Something strange happened today—I almost found myself in agreement with HT City. “Are we being conned?” screamed the headlines, asking if Valentine’s day was a gimmick thought up to line the pockets of sellers of pink and heart-shaped things. Unfortunately, a closer look revealed that the placement of the story was probably a gimmick itself. And my world was righted.
Citing a survey “across platforms”, HT came up with the revelation that 42 per cent (of youngsters aged 18 to 25) agreed that it is a con, followed by 35 per cent who thought it probably is but are willing to be wooed, and bringing up the rear were the remaining 23 per cent who felt it is a “worldwide tradition” that ought to be embraced.
Like most of these sort of polls, a closer look at the sample told a different story: 340 respondents in a city with over 16 million residents (23 million if you count the entire NCR) is hardly representative. Moreover, one would hardly imagine the “platforms” the survey was conducted on—website, social media, FM radio channel and face-to-face (and they got only 340 people?!)—made any effort to reach every corner of its complex society. Yet another testimony of how the day is targeted at a class able to spend money.
Up until liberalization in the early 1990s, we in India really hadn’t much notion of Valentine’s Day. The first I heard of it was as a pre-teen, through an aunt who worked at a Christian missionary school and was generally better informed about saints and their “days” than anyone else I knew. It was only around the mid-1990s that the commercialization started (as I recall it). Twenty years later, Valentine’s Day is a money-spinning blitz coated in shiny, glittery marketing, and pushed down our throats in a package of emotional blackmail.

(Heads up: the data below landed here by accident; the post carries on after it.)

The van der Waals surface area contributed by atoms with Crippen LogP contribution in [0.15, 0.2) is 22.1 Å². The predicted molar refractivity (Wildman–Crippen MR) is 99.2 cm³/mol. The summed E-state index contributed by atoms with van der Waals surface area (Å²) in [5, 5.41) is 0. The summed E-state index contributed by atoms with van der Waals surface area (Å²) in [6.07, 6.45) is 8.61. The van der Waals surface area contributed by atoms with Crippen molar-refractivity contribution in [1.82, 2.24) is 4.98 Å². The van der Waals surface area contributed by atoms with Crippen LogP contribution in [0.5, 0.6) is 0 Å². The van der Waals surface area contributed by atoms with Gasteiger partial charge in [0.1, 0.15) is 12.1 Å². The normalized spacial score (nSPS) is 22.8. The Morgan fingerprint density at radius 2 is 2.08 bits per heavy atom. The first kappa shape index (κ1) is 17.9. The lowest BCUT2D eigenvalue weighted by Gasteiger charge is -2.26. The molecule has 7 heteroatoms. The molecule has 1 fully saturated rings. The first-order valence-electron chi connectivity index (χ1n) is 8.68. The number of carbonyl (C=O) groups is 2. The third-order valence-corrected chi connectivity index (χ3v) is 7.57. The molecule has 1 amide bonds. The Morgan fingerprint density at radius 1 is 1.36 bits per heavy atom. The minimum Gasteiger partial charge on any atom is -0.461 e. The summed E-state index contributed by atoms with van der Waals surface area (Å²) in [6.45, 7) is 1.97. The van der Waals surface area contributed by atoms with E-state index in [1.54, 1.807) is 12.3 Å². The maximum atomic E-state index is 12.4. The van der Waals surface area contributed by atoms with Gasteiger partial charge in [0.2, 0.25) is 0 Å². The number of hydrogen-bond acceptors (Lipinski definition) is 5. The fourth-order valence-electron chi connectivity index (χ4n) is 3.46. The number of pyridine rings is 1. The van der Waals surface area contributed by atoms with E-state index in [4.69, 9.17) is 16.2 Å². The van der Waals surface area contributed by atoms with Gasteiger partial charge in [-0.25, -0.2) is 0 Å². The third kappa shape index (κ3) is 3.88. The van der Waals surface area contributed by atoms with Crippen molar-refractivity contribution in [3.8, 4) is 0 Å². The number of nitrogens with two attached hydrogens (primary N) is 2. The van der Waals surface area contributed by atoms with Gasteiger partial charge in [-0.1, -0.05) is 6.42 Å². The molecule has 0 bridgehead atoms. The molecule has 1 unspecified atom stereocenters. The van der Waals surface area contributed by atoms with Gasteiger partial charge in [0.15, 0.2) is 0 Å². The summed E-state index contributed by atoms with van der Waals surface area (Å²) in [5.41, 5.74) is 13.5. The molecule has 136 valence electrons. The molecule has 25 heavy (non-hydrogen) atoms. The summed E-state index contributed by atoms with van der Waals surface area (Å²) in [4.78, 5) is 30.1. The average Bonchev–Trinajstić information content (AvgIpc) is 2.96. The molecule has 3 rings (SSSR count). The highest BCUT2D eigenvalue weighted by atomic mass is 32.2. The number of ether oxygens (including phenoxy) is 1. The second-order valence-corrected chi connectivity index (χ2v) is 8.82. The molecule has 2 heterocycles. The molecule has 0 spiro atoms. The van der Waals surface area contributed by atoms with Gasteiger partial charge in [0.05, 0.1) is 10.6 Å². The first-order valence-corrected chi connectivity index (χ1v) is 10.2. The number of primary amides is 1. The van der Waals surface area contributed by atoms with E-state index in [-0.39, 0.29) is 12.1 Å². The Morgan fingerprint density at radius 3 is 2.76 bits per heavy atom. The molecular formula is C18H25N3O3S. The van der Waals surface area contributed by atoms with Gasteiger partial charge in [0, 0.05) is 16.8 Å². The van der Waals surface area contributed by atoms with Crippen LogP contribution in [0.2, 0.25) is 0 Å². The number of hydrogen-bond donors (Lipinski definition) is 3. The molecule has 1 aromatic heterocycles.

Most of the carrots are dangled in front of youngsters—”Tell your special someone that you love them. All you need is this heart-shaped chocolate wrapped in pink shiny paper, and here’s a bunch of roses and a fluffy teddy bear holding a card with mushy verses inside just in case they are a bit slow.” And if you’re slightly older, there’s always that special Valentine’s Day dinner or romantic getaway. These messages are also continually reinforced by deviously planting in impressionable minds the idea that if you get it wrong, there is something lacking in your relationship. Thus, an unrelenting pressure to conform, without really stopping to wonder why.
My general derision for Valentine’s Day does not mean I’m opposed to romance or love. Just that the idea that you’re supposed to express it in a certain way on a certain day is loathsome (to me). Especially because doing so will mean I’ve fallen for the marketing brainwashing. Also, who can really get excited about a day that “revolves around a deranged baby with a weapon” (from Switched at Birth)?!
Call me regressive, but if you love someone, they should know it by how you are every day, not because you buy them overpriced roses and take them to dinner because a shiny ad in the papers said so.
One Reply to “Can’t buy you love”
Totally agree with your last sentence! And as if going out on any other day makes things less special!